Doublespeak in Brussels

25-11-2012 • Recently we voted at the European Parliament plenary in Strasbourg on a report on the European Monetary Union. The report contained a passage which called for a drive towards a ‘federal Europe’. If you listen to Dutch Prime minister Mark Rutte, you would imagine that the two ruling parties in the Netherlands, his own centre-right VVD and the PvdA, the Dutch Labour Party, would have immediately voted against this report. The government wants to move slowly with regard to Europe, doesn’t it?  Yet the opposite turns out to be the case. Two of Labour’s three MEPs voted in favour, while the third abstained. The VVD delegation was even more divided, with one in favour, one against and one abstaining.

It is generally the case that Euro-MPs are more inclined to ‘think European’ than are national politicians and for that reason are more often in favour of transferring powers to Brussels than are their colleagues at home.  That’s easy to understand: as a Euro-MP you are after all by definition more involved in making European law. Only through intensive contact with the Netherlands can a Dutch MEP, for instance, avoid drifting away from his or her own voters and many rather neglect this.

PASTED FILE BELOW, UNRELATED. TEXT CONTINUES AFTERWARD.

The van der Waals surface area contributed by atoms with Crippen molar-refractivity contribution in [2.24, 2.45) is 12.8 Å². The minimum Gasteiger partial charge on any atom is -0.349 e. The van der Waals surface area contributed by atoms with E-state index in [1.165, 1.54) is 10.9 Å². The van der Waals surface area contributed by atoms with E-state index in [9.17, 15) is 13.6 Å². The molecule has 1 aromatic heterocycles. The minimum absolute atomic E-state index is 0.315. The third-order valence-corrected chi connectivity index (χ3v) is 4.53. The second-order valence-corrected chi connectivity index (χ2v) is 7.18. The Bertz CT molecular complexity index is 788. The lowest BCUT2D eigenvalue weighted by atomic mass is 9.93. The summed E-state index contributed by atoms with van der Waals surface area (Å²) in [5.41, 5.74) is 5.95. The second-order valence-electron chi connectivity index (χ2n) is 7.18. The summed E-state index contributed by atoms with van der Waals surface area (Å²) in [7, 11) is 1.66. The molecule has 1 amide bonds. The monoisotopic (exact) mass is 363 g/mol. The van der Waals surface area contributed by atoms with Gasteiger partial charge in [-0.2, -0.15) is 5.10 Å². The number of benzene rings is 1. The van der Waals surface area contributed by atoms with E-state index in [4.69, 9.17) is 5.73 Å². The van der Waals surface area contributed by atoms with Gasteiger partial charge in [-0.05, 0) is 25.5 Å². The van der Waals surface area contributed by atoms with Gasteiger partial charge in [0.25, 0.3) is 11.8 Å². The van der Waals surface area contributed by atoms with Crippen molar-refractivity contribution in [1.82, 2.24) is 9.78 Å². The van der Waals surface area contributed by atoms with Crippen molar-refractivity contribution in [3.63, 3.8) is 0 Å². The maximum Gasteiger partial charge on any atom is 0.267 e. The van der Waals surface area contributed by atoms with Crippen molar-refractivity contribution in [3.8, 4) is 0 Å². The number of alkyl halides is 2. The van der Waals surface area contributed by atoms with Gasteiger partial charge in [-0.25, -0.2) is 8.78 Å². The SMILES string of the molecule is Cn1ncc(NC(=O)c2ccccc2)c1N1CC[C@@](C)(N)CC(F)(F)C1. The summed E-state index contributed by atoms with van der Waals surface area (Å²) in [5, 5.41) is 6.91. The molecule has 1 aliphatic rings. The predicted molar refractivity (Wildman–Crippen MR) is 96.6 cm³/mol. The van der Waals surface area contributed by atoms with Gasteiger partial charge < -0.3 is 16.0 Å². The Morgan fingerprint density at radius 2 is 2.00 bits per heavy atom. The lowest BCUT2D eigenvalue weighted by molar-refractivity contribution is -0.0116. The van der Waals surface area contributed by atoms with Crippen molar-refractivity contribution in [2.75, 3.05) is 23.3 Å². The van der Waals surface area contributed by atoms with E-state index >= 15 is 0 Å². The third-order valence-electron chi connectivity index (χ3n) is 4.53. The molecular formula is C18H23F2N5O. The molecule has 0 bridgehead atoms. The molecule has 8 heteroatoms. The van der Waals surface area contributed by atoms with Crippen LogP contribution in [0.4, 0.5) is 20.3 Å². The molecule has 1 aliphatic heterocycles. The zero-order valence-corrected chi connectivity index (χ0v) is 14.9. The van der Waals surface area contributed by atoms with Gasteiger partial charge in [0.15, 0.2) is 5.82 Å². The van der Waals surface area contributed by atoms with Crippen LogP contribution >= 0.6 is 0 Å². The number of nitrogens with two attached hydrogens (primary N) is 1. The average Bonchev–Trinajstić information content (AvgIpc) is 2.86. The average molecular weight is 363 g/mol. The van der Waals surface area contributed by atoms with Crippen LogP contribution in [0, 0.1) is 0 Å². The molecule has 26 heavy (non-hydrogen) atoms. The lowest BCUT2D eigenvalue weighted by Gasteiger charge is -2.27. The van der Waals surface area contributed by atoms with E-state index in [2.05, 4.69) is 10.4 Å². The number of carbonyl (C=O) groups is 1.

In the case of Labour and the VVD, however, this has slowly but certainly gone too far. Not only are their MEPs in favour of a considerable increase in the EU budget, this week a majority of them have turned out to be for a federal Europe, despite the fact that during the debates which preceded our national elections in September, the leaders of both parties said that they wanted to go easy on any further handover of powers to Europe. There are only two conclusions possible: either both parties are a shambles and their MPs have drifted away from their own parties’ positions, or the MEPs  do indeed represent the actual views of their parties. It’s just that their leaders don’t dare to come out with these views openly.

Moreover, the Labour Party and the VVD were not the only ones to vote for a federal Europe. They were joined by the centrist D66 and the centre-left Green Left, but that’s what you’d expect from these parties. More surprising is that the entire Christian Democrat group did the same. It’s a pity that the Dutch media gave no attention to this vote, for if they had done so, then the voters who do not want a federal Europe would know that they could expect nothing from these parties.

Dennis de Jong represents the Socialist Party of the Netherlands in the European Parliament, where it is affiliated to the United Left Group-Nordic Green Left (GUE-NGL).

illustration  © European Union 2012 - European Parliament